The bill sponsored by Security Minister Patricia Bullrich to lower the age of criminal responsibility to 15 is more valuable as a pointer toward a likely line of rhetoric in the upcoming election campaign than as an effective crime-fighting tool.
Before entering into any detail, it should be pointed out that this measure is a contradiction of a fundamental political philosophy of the Mauricio Macri administration – the approach of working out all problems “together.” Some of the comments from officials this week lashing out at opposition ‘abolitionists’ who are allegedly more interested in protecting criminals than the victims of their crimes indicate a move again toward a polarisation which would seem to give the electioneering game away. At the very least this is simplistic – the weight of ‘abolitionist’ opinion within the opposition becomes highly relative when looking at some of Sergio Massa’s rhetoric or considering that Kirchnerism took a step toward militarising domestic security by placing an Army lieutenantcolonel (Sergio Berni) at its helm, years before anybody had heard of the new Brazilian President Jair Bolsonaro. In reality a cumbersome legal system urgently needing reform does far more to block justice for criminals than tiny pockets of idealists. But most importantly, it is vital to address the problem directly rather than telling vast sectors of the general public fed up with crime what they want to hear or upholding lofty principles.
Starting with the age of criminal responsibility itself, lowering it from 16 to 15 seems more irrelevant than anything else. Justice Minister Germán Garavano’s claim that “a youngster first understands the criminal nature of his actions as from the age of 15” sounds particularly arbitrary. If, as the government constantly tells us with much reason, drug-trafficking (whose defeat was one of Macri’s three main 2015 campaign promises) is a prime factor leading children into crime, are we to understand that neighbourhood dealers scrupulously abstain until their targets have reached the age of 15? The age of criminal responsibility is often criticised for supplying a loophole for gangs cynically using the underaged to commit their crimes so that they go unpunished but this bill would hardly discourage any such latter-day Fagins – they would simply recruit even younger and more vulnerable children with possibly a greater use of firearms to offset their lack of size. The real reason for this age of 15 is political – the government has been warned against repeating their 2017 initiative of 14 (as still sought by Bullrich) since it would jeopardise parliamentary passage.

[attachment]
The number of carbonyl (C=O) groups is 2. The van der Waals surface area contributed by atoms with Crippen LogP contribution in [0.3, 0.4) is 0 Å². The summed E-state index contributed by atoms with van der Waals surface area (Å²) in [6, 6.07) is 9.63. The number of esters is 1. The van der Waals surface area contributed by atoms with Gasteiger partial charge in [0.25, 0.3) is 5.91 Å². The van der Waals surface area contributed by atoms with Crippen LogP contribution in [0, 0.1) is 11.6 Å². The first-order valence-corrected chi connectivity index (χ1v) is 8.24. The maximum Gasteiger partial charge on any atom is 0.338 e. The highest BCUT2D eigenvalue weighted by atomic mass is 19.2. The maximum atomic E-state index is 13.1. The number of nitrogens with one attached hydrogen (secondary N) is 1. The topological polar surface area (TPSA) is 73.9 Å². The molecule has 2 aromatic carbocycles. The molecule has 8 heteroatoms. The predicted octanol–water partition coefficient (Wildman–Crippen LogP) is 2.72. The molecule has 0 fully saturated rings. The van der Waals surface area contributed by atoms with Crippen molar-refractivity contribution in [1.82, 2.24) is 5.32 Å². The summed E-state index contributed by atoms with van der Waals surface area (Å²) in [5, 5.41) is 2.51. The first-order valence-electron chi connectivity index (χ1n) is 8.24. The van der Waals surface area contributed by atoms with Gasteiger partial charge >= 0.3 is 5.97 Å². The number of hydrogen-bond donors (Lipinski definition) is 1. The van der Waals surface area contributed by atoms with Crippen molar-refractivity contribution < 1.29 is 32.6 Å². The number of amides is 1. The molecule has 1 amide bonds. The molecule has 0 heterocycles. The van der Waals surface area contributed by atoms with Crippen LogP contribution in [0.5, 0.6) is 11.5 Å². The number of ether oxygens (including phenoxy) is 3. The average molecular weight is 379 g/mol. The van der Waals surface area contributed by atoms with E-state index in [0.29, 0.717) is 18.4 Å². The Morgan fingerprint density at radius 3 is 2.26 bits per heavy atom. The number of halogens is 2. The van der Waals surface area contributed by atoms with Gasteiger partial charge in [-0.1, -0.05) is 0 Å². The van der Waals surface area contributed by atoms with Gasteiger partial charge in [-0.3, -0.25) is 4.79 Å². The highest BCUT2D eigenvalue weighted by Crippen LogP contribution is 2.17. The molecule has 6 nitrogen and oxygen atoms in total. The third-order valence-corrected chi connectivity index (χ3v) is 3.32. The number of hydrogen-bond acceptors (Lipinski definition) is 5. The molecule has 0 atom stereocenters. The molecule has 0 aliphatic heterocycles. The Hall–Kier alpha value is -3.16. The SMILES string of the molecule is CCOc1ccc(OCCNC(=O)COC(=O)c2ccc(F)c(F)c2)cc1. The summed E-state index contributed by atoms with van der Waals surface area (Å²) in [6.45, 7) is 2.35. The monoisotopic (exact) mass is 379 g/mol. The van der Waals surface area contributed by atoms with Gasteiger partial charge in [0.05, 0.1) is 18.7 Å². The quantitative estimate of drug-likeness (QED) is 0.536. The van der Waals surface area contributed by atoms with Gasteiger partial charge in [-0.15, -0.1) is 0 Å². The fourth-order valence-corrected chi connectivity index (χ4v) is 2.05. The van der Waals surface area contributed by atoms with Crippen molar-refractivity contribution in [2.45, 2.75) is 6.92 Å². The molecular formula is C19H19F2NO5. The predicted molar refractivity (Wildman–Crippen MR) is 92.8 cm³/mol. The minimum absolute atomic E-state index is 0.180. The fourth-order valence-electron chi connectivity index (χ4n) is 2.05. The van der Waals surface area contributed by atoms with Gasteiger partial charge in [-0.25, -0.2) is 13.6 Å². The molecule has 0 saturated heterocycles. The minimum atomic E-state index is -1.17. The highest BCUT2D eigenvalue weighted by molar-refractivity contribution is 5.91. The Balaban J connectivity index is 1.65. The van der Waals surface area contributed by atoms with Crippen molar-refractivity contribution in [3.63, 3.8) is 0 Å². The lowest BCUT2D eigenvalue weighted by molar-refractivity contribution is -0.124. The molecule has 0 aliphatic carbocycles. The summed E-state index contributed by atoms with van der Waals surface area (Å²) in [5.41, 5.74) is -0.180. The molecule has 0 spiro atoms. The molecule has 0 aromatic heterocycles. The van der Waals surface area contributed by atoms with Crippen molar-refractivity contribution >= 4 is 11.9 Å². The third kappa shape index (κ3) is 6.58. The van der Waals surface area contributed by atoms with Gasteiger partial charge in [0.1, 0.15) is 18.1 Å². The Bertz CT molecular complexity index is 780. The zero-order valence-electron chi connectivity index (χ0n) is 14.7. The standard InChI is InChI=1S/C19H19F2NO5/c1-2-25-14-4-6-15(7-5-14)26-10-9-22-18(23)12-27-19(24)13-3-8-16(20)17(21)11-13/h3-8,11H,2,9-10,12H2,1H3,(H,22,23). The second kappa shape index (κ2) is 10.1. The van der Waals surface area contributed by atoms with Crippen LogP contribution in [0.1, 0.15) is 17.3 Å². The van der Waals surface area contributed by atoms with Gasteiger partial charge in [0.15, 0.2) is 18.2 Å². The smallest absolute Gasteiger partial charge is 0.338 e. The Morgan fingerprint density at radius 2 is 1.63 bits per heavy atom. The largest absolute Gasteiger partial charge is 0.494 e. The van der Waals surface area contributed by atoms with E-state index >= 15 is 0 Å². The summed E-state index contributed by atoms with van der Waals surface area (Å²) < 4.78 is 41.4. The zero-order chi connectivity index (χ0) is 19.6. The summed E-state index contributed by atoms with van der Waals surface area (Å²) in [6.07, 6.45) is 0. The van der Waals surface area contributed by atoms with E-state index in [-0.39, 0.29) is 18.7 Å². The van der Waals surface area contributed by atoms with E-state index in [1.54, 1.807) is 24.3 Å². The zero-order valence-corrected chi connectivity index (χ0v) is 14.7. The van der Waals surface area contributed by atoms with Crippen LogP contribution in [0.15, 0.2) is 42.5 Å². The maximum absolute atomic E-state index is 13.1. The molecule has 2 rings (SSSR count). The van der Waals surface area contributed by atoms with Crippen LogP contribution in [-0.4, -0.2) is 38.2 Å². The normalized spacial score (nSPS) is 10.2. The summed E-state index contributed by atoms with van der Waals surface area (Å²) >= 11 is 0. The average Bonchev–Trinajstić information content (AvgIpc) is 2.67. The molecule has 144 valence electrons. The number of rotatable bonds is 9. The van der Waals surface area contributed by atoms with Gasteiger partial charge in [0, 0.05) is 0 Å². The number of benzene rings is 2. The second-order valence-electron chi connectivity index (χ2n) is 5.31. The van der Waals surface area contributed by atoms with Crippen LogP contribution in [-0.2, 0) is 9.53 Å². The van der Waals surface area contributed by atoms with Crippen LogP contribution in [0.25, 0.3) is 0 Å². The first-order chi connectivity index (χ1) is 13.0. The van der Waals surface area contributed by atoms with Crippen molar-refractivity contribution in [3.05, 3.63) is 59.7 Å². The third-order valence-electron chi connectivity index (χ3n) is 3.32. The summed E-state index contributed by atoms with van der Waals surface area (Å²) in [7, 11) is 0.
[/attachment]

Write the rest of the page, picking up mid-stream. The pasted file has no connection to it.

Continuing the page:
Nor do the statistics favour this bill – according to those available, the percentage of those detained for homicide under the age of 16 remains in the low single digits. There are fewer statistics for less serious crimes (which might well end up not being included in this bill) – harder to say if the percentages of under-16s picking pockets or snatching mobile telephones are more significant. But neither side should approach this debate without doing far more to ground their arguments in numerical realities.
Yet perhaps the most important question of all is neglected by both sides of the argument – if those aged 15 are held criminally responsible, how are they to be punished? The prime responsibility here falls on those sponsoring this bill – even if it does make a serious dent in the crime rate (a fact open to doubt), it would still be unacceptable if it sent teens to overcrowded prisons which are notoriously universities of crime. Yet the onus for working out civilised special systems for juvenile delinquents does not only fall on the government – if critics offer nothing constructive here, there could be a serious danger of police massacres of street kids along Brazilian lines. A blanket rejection of ‘Bolsonarisation’ is not good enough.
It seems a deeply flawed bill but Bullrich is right on at least one point – that crime victims deserve more attention than the criminals. A preventive approach based on achieving a fairer society is the ideal answer, even if “zero poverty” (another of Macri’s three main 2015 campaign promises), does not necessarily mean zero crime, but an impatience for quicker answers is understandable when nobody sees this fairer society as around the corner after seven decades of inflation. A serious answer to crime is the one “debt to society” shared by all politicians.